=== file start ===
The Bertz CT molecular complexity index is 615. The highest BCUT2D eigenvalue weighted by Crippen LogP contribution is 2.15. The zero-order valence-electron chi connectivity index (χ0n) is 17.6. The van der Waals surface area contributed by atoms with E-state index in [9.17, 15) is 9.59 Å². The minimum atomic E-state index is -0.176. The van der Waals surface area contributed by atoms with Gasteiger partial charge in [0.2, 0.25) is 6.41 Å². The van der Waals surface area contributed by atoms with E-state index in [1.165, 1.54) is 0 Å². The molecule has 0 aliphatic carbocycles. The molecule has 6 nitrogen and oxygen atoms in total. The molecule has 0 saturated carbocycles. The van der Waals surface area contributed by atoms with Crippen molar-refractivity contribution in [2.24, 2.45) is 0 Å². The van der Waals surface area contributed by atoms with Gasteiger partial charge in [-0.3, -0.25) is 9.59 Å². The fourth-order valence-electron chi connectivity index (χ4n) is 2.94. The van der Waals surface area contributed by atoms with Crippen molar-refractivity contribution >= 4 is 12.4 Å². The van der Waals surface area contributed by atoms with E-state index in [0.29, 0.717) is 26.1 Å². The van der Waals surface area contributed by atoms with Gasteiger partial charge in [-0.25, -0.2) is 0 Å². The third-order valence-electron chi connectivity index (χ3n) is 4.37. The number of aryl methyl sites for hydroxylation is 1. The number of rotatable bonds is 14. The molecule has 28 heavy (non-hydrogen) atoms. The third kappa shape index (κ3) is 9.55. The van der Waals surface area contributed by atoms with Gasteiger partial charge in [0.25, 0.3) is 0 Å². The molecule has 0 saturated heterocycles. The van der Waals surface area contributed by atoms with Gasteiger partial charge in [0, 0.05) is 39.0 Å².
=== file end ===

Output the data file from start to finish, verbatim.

The Bertz CT molecular complexity index is 615. The highest BCUT2D eigenvalue weighted by Crippen LogP contribution is 2.15. The zero-order valence-electron chi connectivity index (χ0n) is 17.6. The van der Waals surface area contributed by atoms with E-state index in [9.17, 15) is 9.59 Å². The minimum atomic E-state index is -0.176. The van der Waals surface area contributed by atoms with Gasteiger partial charge in [0.2, 0.25) is 6.41 Å². The van der Waals surface area contributed by atoms with E-state index in [1.165, 1.54) is 0 Å². The molecule has 0 aliphatic carbocycles. The molecule has 6 nitrogen and oxygen atoms in total. The molecule has 0 saturated carbocycles. The van der Waals surface area contributed by atoms with Crippen molar-refractivity contribution in [2.24, 2.45) is 0 Å². The van der Waals surface area contributed by atoms with Gasteiger partial charge in [-0.3, -0.25) is 9.59 Å². The fourth-order valence-electron chi connectivity index (χ4n) is 2.94. The van der Waals surface area contributed by atoms with Crippen molar-refractivity contribution >= 4 is 12.4 Å². The van der Waals surface area contributed by atoms with E-state index in [0.29, 0.717) is 26.1 Å². The van der Waals surface area contributed by atoms with Gasteiger partial charge in [-0.25, -0.2) is 0 Å². The third-order valence-electron chi connectivity index (χ3n) is 4.37. The number of aryl methyl sites for hydroxylation is 1. The number of rotatable bonds is 14. The molecule has 28 heavy (non-hydrogen) atoms. The third kappa shape index (κ3) is 9.55. The van der Waals surface area contributed by atoms with Gasteiger partial charge in [0.25, 0.3) is 0 Å². The molecule has 0 saturated heterocycles. The van der Waals surface area contributed by atoms with Gasteiger partial charge in [0, 0.05) is 39.0 Å².